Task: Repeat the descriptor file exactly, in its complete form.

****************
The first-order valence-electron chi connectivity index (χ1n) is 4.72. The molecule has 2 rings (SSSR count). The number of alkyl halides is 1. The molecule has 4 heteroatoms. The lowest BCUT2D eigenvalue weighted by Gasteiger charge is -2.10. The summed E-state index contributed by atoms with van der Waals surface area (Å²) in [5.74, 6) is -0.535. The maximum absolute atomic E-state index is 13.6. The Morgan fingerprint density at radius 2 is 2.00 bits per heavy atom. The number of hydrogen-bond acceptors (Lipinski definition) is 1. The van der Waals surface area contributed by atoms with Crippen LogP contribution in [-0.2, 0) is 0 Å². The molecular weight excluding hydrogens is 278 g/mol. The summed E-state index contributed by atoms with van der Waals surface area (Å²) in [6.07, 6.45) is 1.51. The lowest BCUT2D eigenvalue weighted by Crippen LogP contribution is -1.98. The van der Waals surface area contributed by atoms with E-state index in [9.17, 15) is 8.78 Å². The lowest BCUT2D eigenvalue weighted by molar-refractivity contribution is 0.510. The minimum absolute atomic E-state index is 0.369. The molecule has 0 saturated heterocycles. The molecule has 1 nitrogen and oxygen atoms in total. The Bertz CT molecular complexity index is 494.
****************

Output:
The first-order valence-electron chi connectivity index (χ1n) is 4.72. The molecule has 2 rings (SSSR count). The number of alkyl halides is 1. The molecule has 4 heteroatoms. The lowest BCUT2D eigenvalue weighted by Gasteiger charge is -2.10. The summed E-state index contributed by atoms with van der Waals surface area (Å²) in [5.74, 6) is -0.535. The maximum absolute atomic E-state index is 13.6. The Morgan fingerprint density at radius 2 is 2.00 bits per heavy atom. The number of hydrogen-bond acceptors (Lipinski definition) is 1. The van der Waals surface area contributed by atoms with Crippen LogP contribution in [-0.2, 0) is 0 Å². The molecular weight excluding hydrogens is 278 g/mol. The summed E-state index contributed by atoms with van der Waals surface area (Å²) in [6.07, 6.45) is 1.51. The lowest BCUT2D eigenvalue weighted by Crippen LogP contribution is -1.98. The van der Waals surface area contributed by atoms with E-state index in [9.17, 15) is 8.78 Å². The lowest BCUT2D eigenvalue weighted by molar-refractivity contribution is 0.510. The minimum absolute atomic E-state index is 0.369. The molecule has 0 saturated heterocycles. The molecule has 1 nitrogen and oxygen atoms in total. The Bertz CT molecular complexity index is 494.